Missouri’s Germans had been slow to unite behind Abraham Lincoln in the recent presidential election—the folksy rail-splitter held little charm for the acolytes of Goethe and Hegel. But support from intellectuals like Boernstein encouraged them: the editor, fast becoming one of Missouri’s top Republican power brokers, hailed his party’s nominee as “the man who will see his way through a great struggle yet to come, the struggle with the most dangerous and ruthless enemy of freedom.” Even national political leaders stoked the flames. No less a Republican chieftain than William H. Seward, visiting St. Louis while stumping for Lincoln, told an audience: “Missouri is Germanizing herself to make herself free.” (Frederick Douglass had already expressed similar enthusiasm: “A German only has to be a German to be utterly opposed to slavery,” he wrote.)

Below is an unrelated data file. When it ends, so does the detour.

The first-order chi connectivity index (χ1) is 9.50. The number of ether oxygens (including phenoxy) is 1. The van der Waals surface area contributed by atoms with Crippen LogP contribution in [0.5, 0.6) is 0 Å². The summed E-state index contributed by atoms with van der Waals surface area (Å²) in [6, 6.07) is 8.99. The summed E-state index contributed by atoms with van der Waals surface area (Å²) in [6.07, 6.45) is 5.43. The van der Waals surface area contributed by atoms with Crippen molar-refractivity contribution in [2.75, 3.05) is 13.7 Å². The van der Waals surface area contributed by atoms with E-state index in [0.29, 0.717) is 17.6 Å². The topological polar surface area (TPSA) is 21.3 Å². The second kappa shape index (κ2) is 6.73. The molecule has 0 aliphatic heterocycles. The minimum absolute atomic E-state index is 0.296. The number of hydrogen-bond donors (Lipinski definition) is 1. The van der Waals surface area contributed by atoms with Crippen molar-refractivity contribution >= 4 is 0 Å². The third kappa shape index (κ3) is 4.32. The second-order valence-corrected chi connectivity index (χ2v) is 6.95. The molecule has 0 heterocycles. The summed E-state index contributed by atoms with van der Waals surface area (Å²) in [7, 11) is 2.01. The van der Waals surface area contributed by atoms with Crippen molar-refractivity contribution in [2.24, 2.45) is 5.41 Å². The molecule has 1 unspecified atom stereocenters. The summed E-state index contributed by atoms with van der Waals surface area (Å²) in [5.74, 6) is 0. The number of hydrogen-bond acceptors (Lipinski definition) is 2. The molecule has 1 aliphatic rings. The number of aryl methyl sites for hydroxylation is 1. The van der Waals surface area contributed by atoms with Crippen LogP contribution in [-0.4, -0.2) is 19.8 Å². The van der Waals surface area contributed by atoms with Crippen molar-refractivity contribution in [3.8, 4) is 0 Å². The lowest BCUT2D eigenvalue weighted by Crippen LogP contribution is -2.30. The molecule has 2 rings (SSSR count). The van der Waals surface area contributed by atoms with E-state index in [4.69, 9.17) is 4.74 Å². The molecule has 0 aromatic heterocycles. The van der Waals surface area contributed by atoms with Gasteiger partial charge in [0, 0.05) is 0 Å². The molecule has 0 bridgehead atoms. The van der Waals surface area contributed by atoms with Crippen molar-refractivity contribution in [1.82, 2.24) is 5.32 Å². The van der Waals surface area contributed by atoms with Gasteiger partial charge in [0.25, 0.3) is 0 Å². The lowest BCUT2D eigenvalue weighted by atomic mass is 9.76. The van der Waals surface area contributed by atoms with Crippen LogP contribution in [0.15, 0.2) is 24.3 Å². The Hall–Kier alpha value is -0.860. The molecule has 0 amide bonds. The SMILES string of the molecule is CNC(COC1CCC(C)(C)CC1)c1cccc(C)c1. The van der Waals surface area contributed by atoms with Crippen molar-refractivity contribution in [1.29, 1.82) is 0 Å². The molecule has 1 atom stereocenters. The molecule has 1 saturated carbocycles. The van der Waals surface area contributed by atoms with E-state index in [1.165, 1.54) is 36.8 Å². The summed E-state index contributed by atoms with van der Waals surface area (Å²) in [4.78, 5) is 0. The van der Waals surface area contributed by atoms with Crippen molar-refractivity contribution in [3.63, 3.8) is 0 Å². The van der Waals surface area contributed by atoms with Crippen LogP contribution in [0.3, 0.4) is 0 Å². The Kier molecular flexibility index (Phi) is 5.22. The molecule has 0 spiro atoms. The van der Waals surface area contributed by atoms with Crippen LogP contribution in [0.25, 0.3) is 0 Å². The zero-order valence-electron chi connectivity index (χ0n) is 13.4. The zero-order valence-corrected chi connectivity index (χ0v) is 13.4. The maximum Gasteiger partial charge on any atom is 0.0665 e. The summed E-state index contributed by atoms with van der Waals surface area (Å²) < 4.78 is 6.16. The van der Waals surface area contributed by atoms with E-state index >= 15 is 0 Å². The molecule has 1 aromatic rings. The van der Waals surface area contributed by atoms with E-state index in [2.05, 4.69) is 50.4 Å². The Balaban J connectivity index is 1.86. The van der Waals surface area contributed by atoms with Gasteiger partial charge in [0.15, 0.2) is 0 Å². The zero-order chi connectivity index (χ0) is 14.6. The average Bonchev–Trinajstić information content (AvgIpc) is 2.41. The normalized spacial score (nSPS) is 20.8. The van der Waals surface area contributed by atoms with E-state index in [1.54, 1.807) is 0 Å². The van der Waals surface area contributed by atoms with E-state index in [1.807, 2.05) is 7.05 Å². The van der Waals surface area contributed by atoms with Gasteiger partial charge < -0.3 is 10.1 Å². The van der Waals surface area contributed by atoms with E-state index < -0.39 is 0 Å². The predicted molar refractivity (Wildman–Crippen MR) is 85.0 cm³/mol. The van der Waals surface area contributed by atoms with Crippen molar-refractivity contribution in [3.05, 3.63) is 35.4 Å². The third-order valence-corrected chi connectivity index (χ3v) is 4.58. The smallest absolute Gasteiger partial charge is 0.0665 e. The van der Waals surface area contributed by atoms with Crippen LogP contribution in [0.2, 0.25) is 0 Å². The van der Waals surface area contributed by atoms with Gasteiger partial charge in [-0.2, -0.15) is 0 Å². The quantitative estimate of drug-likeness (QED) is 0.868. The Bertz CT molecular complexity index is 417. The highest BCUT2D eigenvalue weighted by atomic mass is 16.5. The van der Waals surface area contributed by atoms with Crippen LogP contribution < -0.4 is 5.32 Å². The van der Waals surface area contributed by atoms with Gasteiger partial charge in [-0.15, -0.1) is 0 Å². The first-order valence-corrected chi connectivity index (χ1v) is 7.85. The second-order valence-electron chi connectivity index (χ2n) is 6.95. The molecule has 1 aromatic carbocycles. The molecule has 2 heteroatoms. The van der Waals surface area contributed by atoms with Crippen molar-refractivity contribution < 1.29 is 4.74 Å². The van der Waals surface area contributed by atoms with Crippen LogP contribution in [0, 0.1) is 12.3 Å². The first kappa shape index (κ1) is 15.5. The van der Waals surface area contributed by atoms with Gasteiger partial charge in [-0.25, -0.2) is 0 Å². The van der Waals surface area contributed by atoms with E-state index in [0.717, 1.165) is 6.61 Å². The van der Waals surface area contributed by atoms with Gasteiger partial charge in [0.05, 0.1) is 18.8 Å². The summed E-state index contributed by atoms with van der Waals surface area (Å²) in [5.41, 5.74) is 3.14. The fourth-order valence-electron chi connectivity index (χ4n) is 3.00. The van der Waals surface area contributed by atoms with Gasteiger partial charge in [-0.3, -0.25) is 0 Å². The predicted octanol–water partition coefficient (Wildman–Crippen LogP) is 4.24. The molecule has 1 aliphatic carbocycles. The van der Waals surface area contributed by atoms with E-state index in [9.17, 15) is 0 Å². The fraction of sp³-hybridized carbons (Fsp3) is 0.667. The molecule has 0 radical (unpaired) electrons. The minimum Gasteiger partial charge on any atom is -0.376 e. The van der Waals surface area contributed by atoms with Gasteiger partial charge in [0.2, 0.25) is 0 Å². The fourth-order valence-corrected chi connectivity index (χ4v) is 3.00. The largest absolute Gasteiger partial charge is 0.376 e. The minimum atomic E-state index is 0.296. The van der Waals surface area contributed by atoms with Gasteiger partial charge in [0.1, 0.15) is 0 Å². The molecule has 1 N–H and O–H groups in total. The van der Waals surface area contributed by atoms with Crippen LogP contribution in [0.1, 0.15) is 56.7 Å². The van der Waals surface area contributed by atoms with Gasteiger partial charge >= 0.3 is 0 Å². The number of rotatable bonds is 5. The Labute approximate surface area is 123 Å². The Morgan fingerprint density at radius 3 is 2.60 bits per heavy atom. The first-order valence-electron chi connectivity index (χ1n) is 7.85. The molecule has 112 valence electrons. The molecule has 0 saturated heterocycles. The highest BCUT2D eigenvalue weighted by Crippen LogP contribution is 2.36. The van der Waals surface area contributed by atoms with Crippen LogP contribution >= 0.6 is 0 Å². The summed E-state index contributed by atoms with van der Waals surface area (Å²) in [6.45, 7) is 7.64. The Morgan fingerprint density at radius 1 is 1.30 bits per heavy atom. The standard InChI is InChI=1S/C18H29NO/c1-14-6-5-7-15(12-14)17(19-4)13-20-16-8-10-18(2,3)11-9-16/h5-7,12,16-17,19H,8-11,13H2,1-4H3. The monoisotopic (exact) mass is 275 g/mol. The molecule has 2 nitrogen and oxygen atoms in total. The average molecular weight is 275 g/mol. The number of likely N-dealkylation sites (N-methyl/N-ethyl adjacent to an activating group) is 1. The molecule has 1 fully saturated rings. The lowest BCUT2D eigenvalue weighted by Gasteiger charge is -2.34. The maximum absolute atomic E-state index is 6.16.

That fall, Missouri Germans flocked to join the semisecret political groups, known as Wide Awakes, that formed across the North in support of Lincoln’s candidacy. Capes! Torches! Nighttime parades! It was just like the good old days back in Dresden and Heidelberg. And woe betide any opponent who might try to heckle at a Wide Awake rally: “If he escaped unmaimed he was lucky indeed,” one local Republican wrote.